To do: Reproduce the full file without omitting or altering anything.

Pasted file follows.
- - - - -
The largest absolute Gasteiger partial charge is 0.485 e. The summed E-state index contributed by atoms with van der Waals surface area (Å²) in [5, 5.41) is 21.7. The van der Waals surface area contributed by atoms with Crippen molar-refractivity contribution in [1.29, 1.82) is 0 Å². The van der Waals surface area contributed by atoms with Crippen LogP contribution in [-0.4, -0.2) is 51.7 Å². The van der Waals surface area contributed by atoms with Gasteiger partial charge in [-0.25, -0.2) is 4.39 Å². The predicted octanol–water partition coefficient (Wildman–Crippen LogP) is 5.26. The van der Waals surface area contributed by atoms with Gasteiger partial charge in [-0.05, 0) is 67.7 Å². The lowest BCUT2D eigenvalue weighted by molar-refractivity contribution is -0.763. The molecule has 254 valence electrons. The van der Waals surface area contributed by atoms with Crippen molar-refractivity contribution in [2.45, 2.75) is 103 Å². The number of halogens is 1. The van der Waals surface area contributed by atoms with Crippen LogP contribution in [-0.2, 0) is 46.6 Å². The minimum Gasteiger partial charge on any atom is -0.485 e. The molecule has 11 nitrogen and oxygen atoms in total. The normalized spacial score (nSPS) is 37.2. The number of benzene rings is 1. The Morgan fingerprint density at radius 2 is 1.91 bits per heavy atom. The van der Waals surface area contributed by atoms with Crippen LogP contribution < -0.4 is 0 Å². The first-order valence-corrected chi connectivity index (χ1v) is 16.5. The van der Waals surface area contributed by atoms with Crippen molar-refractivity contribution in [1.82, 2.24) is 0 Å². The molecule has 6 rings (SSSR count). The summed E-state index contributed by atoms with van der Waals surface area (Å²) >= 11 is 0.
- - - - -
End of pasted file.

The largest absolute Gasteiger partial charge is 0.485 e. The summed E-state index contributed by atoms with van der Waals surface area (Å²) in [5, 5.41) is 21.7. The van der Waals surface area contributed by atoms with Crippen molar-refractivity contribution in [1.29, 1.82) is 0 Å². The van der Waals surface area contributed by atoms with Crippen LogP contribution in [-0.4, -0.2) is 51.7 Å². The van der Waals surface area contributed by atoms with Gasteiger partial charge in [-0.25, -0.2) is 4.39 Å². The predicted octanol–water partition coefficient (Wildman–Crippen LogP) is 5.26. The van der Waals surface area contributed by atoms with Gasteiger partial charge in [-0.05, 0) is 67.7 Å². The lowest BCUT2D eigenvalue weighted by molar-refractivity contribution is -0.763. The molecule has 254 valence electrons. The van der Waals surface area contributed by atoms with Crippen molar-refractivity contribution in [2.45, 2.75) is 103 Å². The number of halogens is 1. The van der Waals surface area contributed by atoms with Crippen LogP contribution in [-0.2, 0) is 46.6 Å². The minimum Gasteiger partial charge on any atom is -0.485 e. The molecule has 11 nitrogen and oxygen atoms in total. The normalized spacial score (nSPS) is 37.2. The number of benzene rings is 1. The Morgan fingerprint density at radius 2 is 1.91 bits per heavy atom. The van der Waals surface area contributed by atoms with Crippen LogP contribution < -0.4 is 0 Å². The first-order valence-corrected chi connectivity index (χ1v) is 16.5. The van der Waals surface area contributed by atoms with Crippen molar-refractivity contribution in [1.82, 2.24) is 0 Å². The molecule has 6 rings (SSSR count). The summed E-state index contributed by atoms with van der Waals surface area (Å²) >= 11 is 0.